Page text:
Seeing Medical Innovation With My Own Eyes

snellen-eye-chartThis blog post is not about taxes, the job market or retirement — the topics I most often write about.  It’s about the health care market, of which the NCPA is no stranger.

I went to the eye doctor yesterday for an annual check-up.  It’s not a typical check-up for somebody of my age.  I must go see a specialist because I have a condition that is deteriorating the endothelial layer of my corneas.  Without going into technical details, let me just say that this condition will eventually affect my sight and will likely require me to have a corneal tissue transplant.  I have known about this condition for the past few years and can adequately prepare myself for what I will need to do in the future to ensure the health of my eyes.

However, yesterday’s appointment threw me for a loop.  I found out that I also have cataracts. Hearing the news shocked me.  While cataracts are very common in the elderly, I could not fathom having a condition that I should not have to be concerned with for another 30 years foisted upon me in my prime.  As the doctor showed me pictures of my eyes and described measurements, procedures, techniques, etc. I could barely hear what he was saying.  I was simply trying to absorb the statement, “You have cataracts.”  All the technical jargon was lost on me as I held my composure and blinked back tears.  What next? I thought. Macular degeneration? Detached retina? My mind raced as the possibilities of what would happen next seemed gloomy.

After a long visit with the doctor that was chockfull of technical information of which I barely understood, I was led to another office where I scheduled my surgery and was given several sheets of forms and instructions.  I was also presented with a cost sheet.  A cost sheet?  (Doesn’t insurance cover this?) As I learned, I would be responsible for fulfilling my annual deductible as well as some out-of-pocket costs.  These costs included a lens that is recommended for my eyes that insurance does not cover (this is not surprising, as there are many eye procedures and products not covered by traditional insurance).  It is a special toric lens for astigmatism.  For people such as myself who are, up until yesterday, unfamiliar with what goes on in cataract surgery, it involves removing your own “crystalline lens” and replacing it with an artificial “intraocular” lens (IOL).  Before the mid 1990s, there was no such thing as a toric version of the IOL.  Even then, newly invented toric IOLs were not perfect.  But many advancements have been made since then, and toric IOLs can produce excellent results for patients with severe astigmatism.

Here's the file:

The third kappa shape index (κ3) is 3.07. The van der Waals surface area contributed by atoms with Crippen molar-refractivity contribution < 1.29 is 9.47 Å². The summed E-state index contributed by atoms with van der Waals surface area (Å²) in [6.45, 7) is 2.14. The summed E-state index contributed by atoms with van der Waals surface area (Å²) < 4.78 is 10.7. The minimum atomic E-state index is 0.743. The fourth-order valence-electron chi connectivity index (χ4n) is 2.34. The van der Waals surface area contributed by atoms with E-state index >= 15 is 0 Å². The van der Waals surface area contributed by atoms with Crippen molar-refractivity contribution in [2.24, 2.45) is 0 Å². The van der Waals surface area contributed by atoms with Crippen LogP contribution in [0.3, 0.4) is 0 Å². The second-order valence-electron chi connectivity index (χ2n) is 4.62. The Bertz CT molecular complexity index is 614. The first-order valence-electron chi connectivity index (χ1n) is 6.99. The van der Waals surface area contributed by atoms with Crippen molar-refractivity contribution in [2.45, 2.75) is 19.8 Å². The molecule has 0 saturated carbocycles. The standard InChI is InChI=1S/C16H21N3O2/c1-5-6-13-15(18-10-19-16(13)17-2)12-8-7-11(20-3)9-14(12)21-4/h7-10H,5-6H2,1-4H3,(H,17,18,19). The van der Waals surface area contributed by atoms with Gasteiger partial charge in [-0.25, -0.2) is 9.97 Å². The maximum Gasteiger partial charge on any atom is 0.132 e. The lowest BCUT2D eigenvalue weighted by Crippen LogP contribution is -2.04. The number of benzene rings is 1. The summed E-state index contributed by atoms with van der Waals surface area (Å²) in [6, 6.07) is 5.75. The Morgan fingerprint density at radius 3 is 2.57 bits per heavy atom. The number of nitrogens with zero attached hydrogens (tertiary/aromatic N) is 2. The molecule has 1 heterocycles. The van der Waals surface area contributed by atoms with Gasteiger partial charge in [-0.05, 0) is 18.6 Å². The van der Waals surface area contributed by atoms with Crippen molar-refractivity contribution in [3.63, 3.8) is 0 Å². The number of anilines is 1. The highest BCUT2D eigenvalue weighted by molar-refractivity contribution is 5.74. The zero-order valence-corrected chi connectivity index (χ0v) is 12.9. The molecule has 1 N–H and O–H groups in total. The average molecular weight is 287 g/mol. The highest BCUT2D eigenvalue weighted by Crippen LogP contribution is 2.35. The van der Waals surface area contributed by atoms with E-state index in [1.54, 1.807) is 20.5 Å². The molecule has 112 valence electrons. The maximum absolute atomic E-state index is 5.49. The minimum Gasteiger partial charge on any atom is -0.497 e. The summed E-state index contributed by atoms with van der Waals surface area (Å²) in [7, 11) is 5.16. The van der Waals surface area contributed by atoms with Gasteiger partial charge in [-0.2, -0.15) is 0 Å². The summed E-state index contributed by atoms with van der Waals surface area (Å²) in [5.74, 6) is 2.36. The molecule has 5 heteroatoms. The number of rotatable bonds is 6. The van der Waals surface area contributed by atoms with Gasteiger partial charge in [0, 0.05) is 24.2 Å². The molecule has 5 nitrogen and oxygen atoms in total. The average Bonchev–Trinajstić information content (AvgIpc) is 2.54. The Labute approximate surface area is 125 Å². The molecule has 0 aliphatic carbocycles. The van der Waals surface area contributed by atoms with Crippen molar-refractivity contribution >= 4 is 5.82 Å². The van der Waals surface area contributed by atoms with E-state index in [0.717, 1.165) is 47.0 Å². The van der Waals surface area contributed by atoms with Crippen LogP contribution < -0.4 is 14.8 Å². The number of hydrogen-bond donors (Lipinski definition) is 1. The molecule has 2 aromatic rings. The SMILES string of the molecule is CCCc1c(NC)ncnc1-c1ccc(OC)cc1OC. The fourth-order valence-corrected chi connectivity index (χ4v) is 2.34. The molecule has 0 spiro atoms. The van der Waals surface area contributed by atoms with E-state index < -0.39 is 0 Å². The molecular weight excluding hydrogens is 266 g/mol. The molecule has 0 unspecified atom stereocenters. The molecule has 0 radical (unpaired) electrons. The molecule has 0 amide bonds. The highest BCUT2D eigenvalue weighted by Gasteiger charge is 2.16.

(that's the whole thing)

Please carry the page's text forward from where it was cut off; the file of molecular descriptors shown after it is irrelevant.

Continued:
So what is the point of this story?  The health care market, when allowed to profit and innovate, is truly amazing.  Yes, I have to pay more for a lens that will best benefit me, but I get to make that choice, not a government bureaucrat.  Sure, somebody is probably making a heck of a profit on the toric IOL, but so what?  They are providing me with a tool that will help me save my eyesight — one of the senses that I am not quite ready to part with yet.  And yes, it will cost me some extra cash, but I am happy to forego some discretionary purchases so that I can get my eyes back.